Because pitch presentations are often scored to assess how well you do against each question, ignoring the prescribed agenda to deliver the presentation you want to give can be risky. But simply following the agenda slavishly is risky too though. It stops you from differentiating, and hides the key advantages you offer. In general, the amount of time for presentation and discussion is fixed (or at least recommended) by the prospect – and it makes sense to stick with this. Where questions are asked, it makes sense to answer them and make it clear that you are answering them. What usually works well is to use your value proposition for presentation structure, and map this to the questions so that answering questions and selling happen alongside each other.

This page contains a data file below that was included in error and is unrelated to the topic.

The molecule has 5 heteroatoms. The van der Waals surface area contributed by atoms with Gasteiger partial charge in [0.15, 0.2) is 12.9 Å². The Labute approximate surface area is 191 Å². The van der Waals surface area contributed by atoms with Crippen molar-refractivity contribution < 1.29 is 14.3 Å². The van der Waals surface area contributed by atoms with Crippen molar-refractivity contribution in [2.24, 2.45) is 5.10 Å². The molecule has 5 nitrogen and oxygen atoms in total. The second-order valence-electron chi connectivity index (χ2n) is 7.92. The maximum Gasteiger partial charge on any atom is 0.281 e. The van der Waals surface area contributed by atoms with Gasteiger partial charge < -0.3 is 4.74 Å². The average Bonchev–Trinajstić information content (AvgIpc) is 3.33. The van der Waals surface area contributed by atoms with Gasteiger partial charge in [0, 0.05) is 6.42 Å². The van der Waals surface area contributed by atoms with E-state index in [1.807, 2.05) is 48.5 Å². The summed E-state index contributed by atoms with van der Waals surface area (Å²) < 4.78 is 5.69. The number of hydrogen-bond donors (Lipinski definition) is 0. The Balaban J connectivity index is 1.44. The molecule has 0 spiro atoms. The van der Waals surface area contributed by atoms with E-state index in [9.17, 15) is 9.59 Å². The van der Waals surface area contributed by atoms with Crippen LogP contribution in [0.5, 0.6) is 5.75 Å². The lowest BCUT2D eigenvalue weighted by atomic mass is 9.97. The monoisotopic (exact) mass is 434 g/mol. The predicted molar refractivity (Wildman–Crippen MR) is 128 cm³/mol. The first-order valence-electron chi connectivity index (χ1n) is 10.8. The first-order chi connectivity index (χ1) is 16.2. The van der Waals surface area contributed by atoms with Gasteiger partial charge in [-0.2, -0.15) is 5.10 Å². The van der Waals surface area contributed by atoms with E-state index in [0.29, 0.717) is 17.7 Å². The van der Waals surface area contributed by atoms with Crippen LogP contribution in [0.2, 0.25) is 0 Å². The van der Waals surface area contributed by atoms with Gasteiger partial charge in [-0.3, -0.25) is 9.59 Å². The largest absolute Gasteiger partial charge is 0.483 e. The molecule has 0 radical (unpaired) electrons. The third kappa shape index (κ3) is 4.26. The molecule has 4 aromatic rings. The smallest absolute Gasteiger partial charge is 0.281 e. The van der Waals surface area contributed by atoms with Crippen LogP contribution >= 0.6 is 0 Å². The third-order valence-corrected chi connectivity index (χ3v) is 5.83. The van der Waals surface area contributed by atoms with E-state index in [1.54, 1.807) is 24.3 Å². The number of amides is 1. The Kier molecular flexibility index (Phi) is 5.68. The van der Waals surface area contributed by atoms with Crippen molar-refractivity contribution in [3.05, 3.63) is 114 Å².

More information

For a more detailed look at setting sales meeting agendas, consider Mike Weinberg’s excellent New Sales. SimplifiedChapter 10 suggests good questions to ask during each section of a first meeting.

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Joby Blume


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  1. Image of Dr. Christopher Croner Dr. Christopher Croner says:

    Thank you for sharing this interesting insight into agenda setting for sales meetings. Although agendas are definitely a must for keeping things organized, effective, and on-time, it is important to remain flexible as well. In addition, allowing for open discussion can really encourage a positive environment that all sales reps can take something from. This flexibility can often lead to the most successful meetings, despite going off agenda.